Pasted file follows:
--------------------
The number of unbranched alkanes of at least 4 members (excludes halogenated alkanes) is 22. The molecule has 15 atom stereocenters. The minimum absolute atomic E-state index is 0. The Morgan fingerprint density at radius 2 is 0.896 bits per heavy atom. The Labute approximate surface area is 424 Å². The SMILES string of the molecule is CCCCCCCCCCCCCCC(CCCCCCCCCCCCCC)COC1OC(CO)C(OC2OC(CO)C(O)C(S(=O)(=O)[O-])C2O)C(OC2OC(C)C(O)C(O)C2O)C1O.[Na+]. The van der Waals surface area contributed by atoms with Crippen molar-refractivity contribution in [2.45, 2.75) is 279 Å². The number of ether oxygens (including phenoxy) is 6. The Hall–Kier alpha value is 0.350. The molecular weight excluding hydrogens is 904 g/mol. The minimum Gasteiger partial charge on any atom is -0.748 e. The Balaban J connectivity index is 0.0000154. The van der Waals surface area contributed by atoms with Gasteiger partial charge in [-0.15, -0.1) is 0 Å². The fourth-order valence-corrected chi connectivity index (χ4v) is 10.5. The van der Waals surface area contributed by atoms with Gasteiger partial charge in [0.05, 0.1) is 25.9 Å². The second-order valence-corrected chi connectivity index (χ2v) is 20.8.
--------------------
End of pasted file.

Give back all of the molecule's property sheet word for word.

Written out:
The number of unbranched alkanes of at least 4 members (excludes halogenated alkanes) is 22. The molecule has 15 atom stereocenters. The minimum absolute atomic E-state index is 0. The Morgan fingerprint density at radius 2 is 0.896 bits per heavy atom. The Labute approximate surface area is 424 Å². The SMILES string of the molecule is CCCCCCCCCCCCCCC(CCCCCCCCCCCCCC)COC1OC(CO)C(OC2OC(CO)C(O)C(S(=O)(=O)[O-])C2O)C(OC2OC(C)C(O)C(O)C2O)C1O.[Na+]. The van der Waals surface area contributed by atoms with Crippen molar-refractivity contribution in [2.45, 2.75) is 279 Å². The number of ether oxygens (including phenoxy) is 6. The Hall–Kier alpha value is 0.350. The molecular weight excluding hydrogens is 904 g/mol. The minimum Gasteiger partial charge on any atom is -0.748 e. The Balaban J connectivity index is 0.0000154. The van der Waals surface area contributed by atoms with Gasteiger partial charge in [-0.15, -0.1) is 0 Å². The fourth-order valence-corrected chi connectivity index (χ4v) is 10.5. The van der Waals surface area contributed by atoms with Gasteiger partial charge in [0.05, 0.1) is 25.9 Å². The second-order valence-corrected chi connectivity index (χ2v) is 20.8.